Incident management within a crisis is very different from the day-to-day working of any university. Higher education governance, committees and processes are designed to support a complex system that works to semester, annual, and multi-year cycles. We work with considerable uncertainty year-by-year, but within frameworks, expectations, and practices that provide certainties. But within a critical incident, university leadership needs to immediately engage a very different skill set, putting aside our usual tolerance for ambiguity and uncertainties and instead focusing on what is essential.

As the pandemic developed things changed each day, and accelerated the week of 16 March. At the time, it felt like being physically on one of the now-familiar exponential graphs of Covid-19 cases. Things that seemed certain or agreed 24 hours ago were overtaken by events and dropped. A few days later, that timescale had shortened to 12 hours or less. With our immediate horizon changed to what needs doing today, and our medium-term horizon changed to two or three days from now, organisational hierarchies and reporting lines are much less relevant. Colleagues do what needs to be done, and communication becomes more frank, urgent, and honest. For leaders, it is vital to perceive the underlying concerns expressed, and to be as generous as possible in our reading of colleagues’ words and tone.

At my university the library team was amazing at moving smoothly and efficiently to online learning support and delivery, while dealing with extreme stress and worry in our lives outside work. I could not have asked for better colleagues in the library and as peers—both our own heads of departments and deans of our academic schools, and also my wider peer group of library directors who worked collaboratively in sharing experience and knowledge. For me it’s worth stating that almost all of this advocacy and sharing happened behind the scenes, particularly in how we supported each other to advocate to our senior leadership teams for closing physical libraries and learning spaces. Chris Bourg’s blog post (15 March) and Helen Rimmer’s blog post (22 March) are significant public statements of this. Elsewhere in education and in libraries in other sectors, I saw advocacy being carried out at genuine professional risk. I am immensely grateful to colleagues who contacted me with their words and arguments that in turn made my advocacy much more effective.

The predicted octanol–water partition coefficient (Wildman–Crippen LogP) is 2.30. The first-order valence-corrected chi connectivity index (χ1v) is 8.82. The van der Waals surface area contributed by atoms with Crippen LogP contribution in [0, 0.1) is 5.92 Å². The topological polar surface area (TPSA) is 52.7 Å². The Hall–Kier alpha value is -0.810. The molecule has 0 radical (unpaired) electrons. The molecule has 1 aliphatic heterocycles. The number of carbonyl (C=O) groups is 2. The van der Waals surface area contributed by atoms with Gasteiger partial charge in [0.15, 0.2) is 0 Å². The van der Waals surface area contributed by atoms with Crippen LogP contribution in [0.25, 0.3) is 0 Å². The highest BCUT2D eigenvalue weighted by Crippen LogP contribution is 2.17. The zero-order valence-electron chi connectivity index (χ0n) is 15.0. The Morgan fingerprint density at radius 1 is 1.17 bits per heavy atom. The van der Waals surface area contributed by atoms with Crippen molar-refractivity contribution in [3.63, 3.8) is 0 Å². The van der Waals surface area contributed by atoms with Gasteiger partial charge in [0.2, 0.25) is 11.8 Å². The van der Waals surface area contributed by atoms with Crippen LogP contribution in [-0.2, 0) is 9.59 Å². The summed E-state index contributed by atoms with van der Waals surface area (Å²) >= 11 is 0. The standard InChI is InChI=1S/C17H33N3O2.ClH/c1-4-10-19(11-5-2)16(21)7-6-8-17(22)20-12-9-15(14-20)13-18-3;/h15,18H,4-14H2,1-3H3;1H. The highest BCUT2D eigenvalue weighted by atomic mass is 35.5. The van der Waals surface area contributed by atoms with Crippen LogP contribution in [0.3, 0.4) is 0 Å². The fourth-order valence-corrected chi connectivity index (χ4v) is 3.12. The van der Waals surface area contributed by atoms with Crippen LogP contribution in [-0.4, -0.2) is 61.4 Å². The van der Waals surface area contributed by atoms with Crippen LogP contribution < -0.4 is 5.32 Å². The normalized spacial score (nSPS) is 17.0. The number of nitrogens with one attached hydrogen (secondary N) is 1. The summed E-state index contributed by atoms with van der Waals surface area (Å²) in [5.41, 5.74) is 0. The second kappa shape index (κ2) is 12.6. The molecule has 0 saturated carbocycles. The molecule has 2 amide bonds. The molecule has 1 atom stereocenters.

At the same time as managing risk and immediate concerns of incident management, there were short- and medium-term scenarios we needed to plan. Once we had made our immediate, rapid and orderly shift to online delivery of teaching we needed to think about the longer term. The Covid-19 pandemic is currently open-ended. We are adjusting to new ways of working and finding out what is most effective in our own teams and our wider circles. This isn’t a blog post for sharing tips as at the time of writing I’m still decompressing, but my immediate thoughts on our shift to sustained online delivery are about the change of gear from dealing with immediate practical concerns, to ensuring we maintain resilience as a team and an educational community.

Bridging the gap between theory and practice: Open Access in Theory and Practice round table event

Last week I attended a round table meeting about bridging gaps between library and information science (LIS), and digital humanities, theory and practice at City, University of London.

The discussion on the day between the group of practitioners and academics and was so rich, interesting, and detailed that there was no way to adequately convey it ‘live’ using social media—though Tweets under the #OATAP hashtag give some flavour of what was discussed. This blog post is therefore a reflective account of the day and an interpretation of what I learned.

Ahead of time we’d been given some framing questions to be addressed on the day, which very much spoke to my interest in the relationship between theory and practice and their potential integration as praxis:

What is the use of theory and how can it be better used to inform practice?

Can researchers and practitioners work together more closely in designing and conducting research, and then interpreting its significance for practice?

What should be the relationship between theory and practice in teaching and learning? 

How might LIS schools better serve the needs of employers in developing graduates able to make a significant contribution in the contemporary information professions? 

On the day I learned the event was organised under a strand of an AHRC-funded project, Open Access in Theory and Practice (OATAP) which is a joint project between the library schools of City, University of London and University of Sheffield. The project investigates the relationship between theory and practice in the context of open access and the dissemination of research. Despite the title, the questions and small group discussion at the event were not about the theory and practice of open access and scholarly communications, but about the relationship between theory and practice in LIS holistically. I also found out on that day attendees had been invited based on being identified not as theorists or practitioners, but as boundary spanners. This is a term from organizational development theory which means, briefly, a person who can build relationships, create shared meaning, and exchange information across boundaries of various types—in the case of OATAP the focus was theory and practice, rather than for example the departments or networks within and outside our organizations.